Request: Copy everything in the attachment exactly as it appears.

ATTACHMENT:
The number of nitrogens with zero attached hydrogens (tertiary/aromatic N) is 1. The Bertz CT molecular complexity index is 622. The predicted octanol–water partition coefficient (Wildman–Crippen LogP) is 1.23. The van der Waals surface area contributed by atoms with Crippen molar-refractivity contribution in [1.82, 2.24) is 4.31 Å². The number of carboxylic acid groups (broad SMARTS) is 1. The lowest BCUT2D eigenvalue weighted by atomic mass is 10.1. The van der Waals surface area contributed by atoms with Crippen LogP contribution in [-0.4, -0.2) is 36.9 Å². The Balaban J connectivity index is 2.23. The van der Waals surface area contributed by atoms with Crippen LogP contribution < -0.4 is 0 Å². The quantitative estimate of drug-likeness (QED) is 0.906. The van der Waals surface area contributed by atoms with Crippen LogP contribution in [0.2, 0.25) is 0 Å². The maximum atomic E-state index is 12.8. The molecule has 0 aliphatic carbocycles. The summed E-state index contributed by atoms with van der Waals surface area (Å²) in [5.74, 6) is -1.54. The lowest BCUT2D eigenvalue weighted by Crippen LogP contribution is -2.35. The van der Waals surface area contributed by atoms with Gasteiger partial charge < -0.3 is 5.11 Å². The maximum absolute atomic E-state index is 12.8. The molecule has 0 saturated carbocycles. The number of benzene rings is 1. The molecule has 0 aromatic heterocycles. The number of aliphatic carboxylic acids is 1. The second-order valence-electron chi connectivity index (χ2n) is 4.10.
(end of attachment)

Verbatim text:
The number of nitrogens with zero attached hydrogens (tertiary/aromatic N) is 1. The Bertz CT molecular complexity index is 622. The predicted octanol–water partition coefficient (Wildman–Crippen LogP) is 1.23. The van der Waals surface area contributed by atoms with Crippen molar-refractivity contribution in [1.82, 2.24) is 4.31 Å². The number of carboxylic acid groups (broad SMARTS) is 1. The lowest BCUT2D eigenvalue weighted by atomic mass is 10.1. The van der Waals surface area contributed by atoms with Crippen LogP contribution in [-0.4, -0.2) is 36.9 Å². The Balaban J connectivity index is 2.23. The van der Waals surface area contributed by atoms with Crippen LogP contribution < -0.4 is 0 Å². The quantitative estimate of drug-likeness (QED) is 0.906. The van der Waals surface area contributed by atoms with Crippen LogP contribution in [0.2, 0.25) is 0 Å². The maximum atomic E-state index is 12.8. The molecule has 0 aliphatic carbocycles. The summed E-state index contributed by atoms with van der Waals surface area (Å²) in [5.74, 6) is -1.54. The lowest BCUT2D eigenvalue weighted by Crippen LogP contribution is -2.35. The van der Waals surface area contributed by atoms with Gasteiger partial charge < -0.3 is 5.11 Å². The maximum absolute atomic E-state index is 12.8. The molecule has 0 saturated carbocycles. The number of benzene rings is 1. The molecule has 0 aromatic heterocycles. The number of aliphatic carboxylic acids is 1. The second-order valence-electron chi connectivity index (χ2n) is 4.10.